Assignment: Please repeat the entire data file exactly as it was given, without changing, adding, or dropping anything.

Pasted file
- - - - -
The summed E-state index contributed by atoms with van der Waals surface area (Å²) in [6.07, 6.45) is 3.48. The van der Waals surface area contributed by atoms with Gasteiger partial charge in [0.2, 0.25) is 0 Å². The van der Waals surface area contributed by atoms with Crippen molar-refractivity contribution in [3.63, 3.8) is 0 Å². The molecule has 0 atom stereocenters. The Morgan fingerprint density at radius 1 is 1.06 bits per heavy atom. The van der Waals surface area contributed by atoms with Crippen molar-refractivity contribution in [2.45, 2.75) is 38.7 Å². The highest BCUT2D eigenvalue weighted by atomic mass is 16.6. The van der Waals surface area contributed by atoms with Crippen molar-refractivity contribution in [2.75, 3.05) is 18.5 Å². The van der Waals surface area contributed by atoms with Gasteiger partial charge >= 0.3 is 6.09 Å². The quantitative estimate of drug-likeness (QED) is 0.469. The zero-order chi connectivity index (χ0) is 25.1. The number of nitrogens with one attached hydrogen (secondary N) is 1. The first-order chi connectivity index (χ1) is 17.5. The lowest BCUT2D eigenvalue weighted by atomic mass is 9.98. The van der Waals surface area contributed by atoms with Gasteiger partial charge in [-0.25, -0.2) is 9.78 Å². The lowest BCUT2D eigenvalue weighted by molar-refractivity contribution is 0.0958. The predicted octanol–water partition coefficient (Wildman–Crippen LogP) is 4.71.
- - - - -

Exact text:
The summed E-state index contributed by atoms with van der Waals surface area (Å²) in [6.07, 6.45) is 3.48. The van der Waals surface area contributed by atoms with Gasteiger partial charge in [0.2, 0.25) is 0 Å². The van der Waals surface area contributed by atoms with Crippen molar-refractivity contribution in [3.63, 3.8) is 0 Å². The molecule has 0 atom stereocenters. The Morgan fingerprint density at radius 1 is 1.06 bits per heavy atom. The van der Waals surface area contributed by atoms with Crippen molar-refractivity contribution in [2.45, 2.75) is 38.7 Å². The highest BCUT2D eigenvalue weighted by atomic mass is 16.6. The van der Waals surface area contributed by atoms with Crippen molar-refractivity contribution in [2.75, 3.05) is 18.5 Å². The van der Waals surface area contributed by atoms with Gasteiger partial charge >= 0.3 is 6.09 Å². The quantitative estimate of drug-likeness (QED) is 0.469. The zero-order chi connectivity index (χ0) is 25.1. The number of nitrogens with one attached hydrogen (secondary N) is 1. The first-order chi connectivity index (χ1) is 17.5. The lowest BCUT2D eigenvalue weighted by atomic mass is 9.98. The van der Waals surface area contributed by atoms with Gasteiger partial charge in [-0.25, -0.2) is 9.78 Å². The lowest BCUT2D eigenvalue weighted by molar-refractivity contribution is 0.0958. The predicted octanol–water partition coefficient (Wildman–Crippen LogP) is 4.71.